At the end of this post you’ll find reference to a MOOC (Massive Open Online Course) that starts September 17. Free, no mandatory tests. Think of this post as a preface, why I’m so intrigued.
Just as I was writing,
I’ve been bitten — in some rather tender spots of my psyche – by the future. Specifically by a surprisingly non-dystopian one. Physics of the Future by Michio Kaku,
eight wild turkeys wandered into the back yard.
Life is rich in messages, if only you can jot them down before they bolt off into the bushes. The turkeys did not bolt. As I was going to regale you with tales of how technology will bring us a golden year 2100, I will first tell you the Tale of Unexpected Consequences.
A dirty one. A drywell had to be re-excavated out back, it left a couple of bald patches in the crabgrass. A few weeks ago. For scale: we joked about Granny buried there. Today a rafter of turkeys comes pecking their way into the yard, grabbing morsels, hanging out. Until one of them settles into a dirt patch. I don’t know if you’ve ever seen a wild turkey’s foot, but it’s big enough to hoist a grown sparrow. So when the turkey settled in the dirt there was a lot of leg action, scratching a spot. One by one its fellow birds each found itself a wallow, vigorously perfected by scraping out more dirt from time to time. It seemed to be catching, like yawns.
They settled in. Wild turkeys have a reputation around here for take-no-prisoners territoriality. So we are now gently encouraging them to think of home as elsewhere. I dearly hope this works.
With this in mind, let’s return to predictions of the future. Michio Kaku is a theoretical physicist and co-founder of String Field Theory. He’s also a humanist who devotes significant time to making a technological future less vague and frightening to lay people. My imagined Future, influenced by William Gibson and confreres, has been of a dismal global ghetto, plagued by war, gangs and fear. It may turn out that way. But Kaku has pointed my thoughts in a sunnier direction and I’ll share some with you.
In Kaku’s book Physics of the Future (copyright 2011) you’ll find predictions that make you sigh — because Google Glass and self-driving cars now already exist. Beyond that his focus turns to specific technologies and where he expects them to take us in the decades ahead. Medicine, energy, nanotechnology, artificial intelligence. Via a wealth of detail and amazements it all leads toward a Planetary Civilization — which is where I get hooked. Now this is in the way-out future — but that’s what I’ve had no tangible notion of.
You know how today’s political cartoonists seem stuck using 1930s fat cats to represent today’s runaway capitalists? Gordon Gekko doesn’t wear a top hat or have a black suit buttoned across his Santa belly. Neither do the Koch brothers. With Obama it’s the ears, with Clinton the hairdo. We can “get” the raging feminist, the absent-minded professor, the campus stud. How do today’s robber barons manage to stay invisible as a class?
In just this way Michio Kaku has provided me my first indelible image of a functional future. The dismal blank gives way to complicated forms. Do I think Kaku’s infallible? Humans are fallible. And turkeys can camp in your yard.
Think, it takes more than turkeys to derail history’s big wheels.
We may not experience it this way but we’re living in a time of epic upheavals. The Industrial Revolution on speed juice. If you go back to that time and compare the social changes to ours you can begin to appreciate our situation. Fifty-five years after Thomas Jefferson signed the US Declaration of Independence Charles Darwin stepped aboard the HMS Beagle. Fifty-five years after the marvel of the Eniac computer was announced (1946) the iPod came on the market. In 2056, fifty-five years after the iPod’s nativity, what?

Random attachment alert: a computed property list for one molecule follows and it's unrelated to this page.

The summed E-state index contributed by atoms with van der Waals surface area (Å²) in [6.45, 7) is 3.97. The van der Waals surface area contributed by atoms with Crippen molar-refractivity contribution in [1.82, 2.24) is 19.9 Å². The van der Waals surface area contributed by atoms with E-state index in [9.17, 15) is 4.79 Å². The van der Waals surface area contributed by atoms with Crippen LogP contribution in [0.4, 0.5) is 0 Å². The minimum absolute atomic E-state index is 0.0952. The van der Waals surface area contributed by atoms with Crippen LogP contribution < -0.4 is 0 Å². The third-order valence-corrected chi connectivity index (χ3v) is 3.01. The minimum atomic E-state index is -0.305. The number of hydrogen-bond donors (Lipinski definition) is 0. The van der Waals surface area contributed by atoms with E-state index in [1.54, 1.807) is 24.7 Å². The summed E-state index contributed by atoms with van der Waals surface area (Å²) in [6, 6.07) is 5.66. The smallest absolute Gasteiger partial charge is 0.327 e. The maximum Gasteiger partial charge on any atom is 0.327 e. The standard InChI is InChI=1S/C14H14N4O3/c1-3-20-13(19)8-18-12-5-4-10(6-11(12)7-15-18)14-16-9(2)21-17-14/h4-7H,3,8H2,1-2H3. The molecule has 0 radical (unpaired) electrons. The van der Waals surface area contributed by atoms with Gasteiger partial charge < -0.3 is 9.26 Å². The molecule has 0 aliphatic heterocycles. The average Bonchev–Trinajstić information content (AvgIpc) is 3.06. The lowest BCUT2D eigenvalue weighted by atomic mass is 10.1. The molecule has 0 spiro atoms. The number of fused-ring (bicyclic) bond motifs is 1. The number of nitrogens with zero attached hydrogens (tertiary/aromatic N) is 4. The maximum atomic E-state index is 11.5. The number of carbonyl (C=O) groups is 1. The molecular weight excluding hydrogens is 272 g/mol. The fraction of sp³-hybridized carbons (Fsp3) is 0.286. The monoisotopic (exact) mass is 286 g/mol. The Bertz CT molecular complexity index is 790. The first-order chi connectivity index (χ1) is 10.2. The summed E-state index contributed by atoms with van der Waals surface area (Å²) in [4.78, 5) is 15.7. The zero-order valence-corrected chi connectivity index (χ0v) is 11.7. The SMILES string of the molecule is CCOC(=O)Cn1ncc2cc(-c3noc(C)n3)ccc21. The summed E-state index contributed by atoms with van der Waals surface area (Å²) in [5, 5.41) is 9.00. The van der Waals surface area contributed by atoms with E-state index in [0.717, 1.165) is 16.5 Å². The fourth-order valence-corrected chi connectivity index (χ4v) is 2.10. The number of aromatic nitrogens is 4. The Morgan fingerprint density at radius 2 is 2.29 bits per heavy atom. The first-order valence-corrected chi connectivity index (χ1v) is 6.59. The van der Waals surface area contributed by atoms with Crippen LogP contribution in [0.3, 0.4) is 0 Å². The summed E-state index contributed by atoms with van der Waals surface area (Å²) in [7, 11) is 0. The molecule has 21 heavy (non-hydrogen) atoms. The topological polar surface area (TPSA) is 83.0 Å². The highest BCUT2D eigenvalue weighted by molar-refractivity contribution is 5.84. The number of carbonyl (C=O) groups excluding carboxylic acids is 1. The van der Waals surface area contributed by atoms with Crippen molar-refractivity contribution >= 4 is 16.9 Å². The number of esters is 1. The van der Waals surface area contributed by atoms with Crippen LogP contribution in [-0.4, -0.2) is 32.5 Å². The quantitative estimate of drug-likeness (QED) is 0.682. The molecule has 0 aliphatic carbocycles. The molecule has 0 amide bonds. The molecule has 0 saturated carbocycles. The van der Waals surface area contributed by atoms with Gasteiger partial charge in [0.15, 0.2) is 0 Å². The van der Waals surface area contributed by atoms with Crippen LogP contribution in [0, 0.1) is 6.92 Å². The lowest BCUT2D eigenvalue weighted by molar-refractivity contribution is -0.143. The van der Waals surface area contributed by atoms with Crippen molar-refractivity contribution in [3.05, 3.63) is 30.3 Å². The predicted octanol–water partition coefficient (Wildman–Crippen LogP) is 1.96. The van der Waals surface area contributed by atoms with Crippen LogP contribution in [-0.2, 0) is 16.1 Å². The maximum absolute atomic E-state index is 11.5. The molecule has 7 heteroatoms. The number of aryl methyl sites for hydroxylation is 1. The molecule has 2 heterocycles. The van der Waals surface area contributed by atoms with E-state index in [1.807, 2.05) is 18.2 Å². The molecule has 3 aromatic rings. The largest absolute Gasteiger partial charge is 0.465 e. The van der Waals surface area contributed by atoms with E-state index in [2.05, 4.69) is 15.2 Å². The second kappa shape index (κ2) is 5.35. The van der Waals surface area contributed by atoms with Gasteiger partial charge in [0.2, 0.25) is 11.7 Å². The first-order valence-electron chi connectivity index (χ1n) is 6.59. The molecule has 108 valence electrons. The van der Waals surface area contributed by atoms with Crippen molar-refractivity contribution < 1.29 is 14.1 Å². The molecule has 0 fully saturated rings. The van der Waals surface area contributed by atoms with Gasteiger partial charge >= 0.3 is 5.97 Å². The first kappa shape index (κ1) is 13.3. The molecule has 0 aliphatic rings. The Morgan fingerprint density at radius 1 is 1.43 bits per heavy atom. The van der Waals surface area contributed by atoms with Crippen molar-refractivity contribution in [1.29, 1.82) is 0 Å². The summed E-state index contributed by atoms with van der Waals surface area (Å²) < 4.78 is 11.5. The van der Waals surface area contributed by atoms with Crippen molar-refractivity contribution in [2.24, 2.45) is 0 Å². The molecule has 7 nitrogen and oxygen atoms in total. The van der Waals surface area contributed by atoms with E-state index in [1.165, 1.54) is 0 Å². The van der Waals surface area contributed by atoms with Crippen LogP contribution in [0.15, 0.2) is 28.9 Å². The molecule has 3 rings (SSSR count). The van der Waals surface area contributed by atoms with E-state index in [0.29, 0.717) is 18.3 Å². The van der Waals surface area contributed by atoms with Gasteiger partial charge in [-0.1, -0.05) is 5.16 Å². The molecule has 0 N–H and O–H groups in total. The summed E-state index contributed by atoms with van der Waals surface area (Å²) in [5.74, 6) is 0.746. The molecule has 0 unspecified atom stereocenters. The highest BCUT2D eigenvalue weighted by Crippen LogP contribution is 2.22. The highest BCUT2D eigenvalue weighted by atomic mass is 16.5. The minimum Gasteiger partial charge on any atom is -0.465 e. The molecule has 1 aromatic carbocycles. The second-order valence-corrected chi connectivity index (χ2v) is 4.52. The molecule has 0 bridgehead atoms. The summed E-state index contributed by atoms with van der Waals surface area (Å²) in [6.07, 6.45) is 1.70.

At the top of this post you’ll see an envisioned future, a city that hasn’t yet been built. Cities have traditionally accreted — Jericho, Mohenjo-daro, Rome — but in our future-facing time planned cities become feasible.
Which leads me to the MOOC I mentioned at top — a view of the future that starts with the past. MIT is offering a free online version of its course A Global History of Architecture. It examines architectural innovations in terms of what was going on in a society at the time — the technology, the belief systems. City planning and architecture will hugely determine how our future feels to live in — I see this course as a foundation to think about how spacious our future may feel.
A MOOC is a Massive Open Online Course. I went looking for one because I don’t like being outside looking in on the phenomenon. Global Architecture was a serendipitous find and I’m eager to dive in. MITX: 4.605x A Global History of Architecture: Part 1
A note to my readers: Please consider taking this course yourselves. The professor aims to start a global conversation about architecture. Being in at the beginning sounds like fun. You’ll also find links to more about MOOCs in the look further section below.
Another view of MVRDV’s Gwanggyo City Centre, showing the lake and greenbelt — and also conventional city buildings off in the mist
MOOC List – “A complete list of Massive Open Online Courses offered by the best universities and entities.”
edX – A joint scholarly program of MOOCs. Participating collages include Harvard, MIT, U. of California at Berkeley, and Cornell.
About the Global History of Architecture MOOC
Scientific American, August 2013 — has a batch of articles related to MOOCs.
Wild turkeys — wise old Benjamin Franklin thought they’d make better national symbols than the eagle with its raptor beak and talons.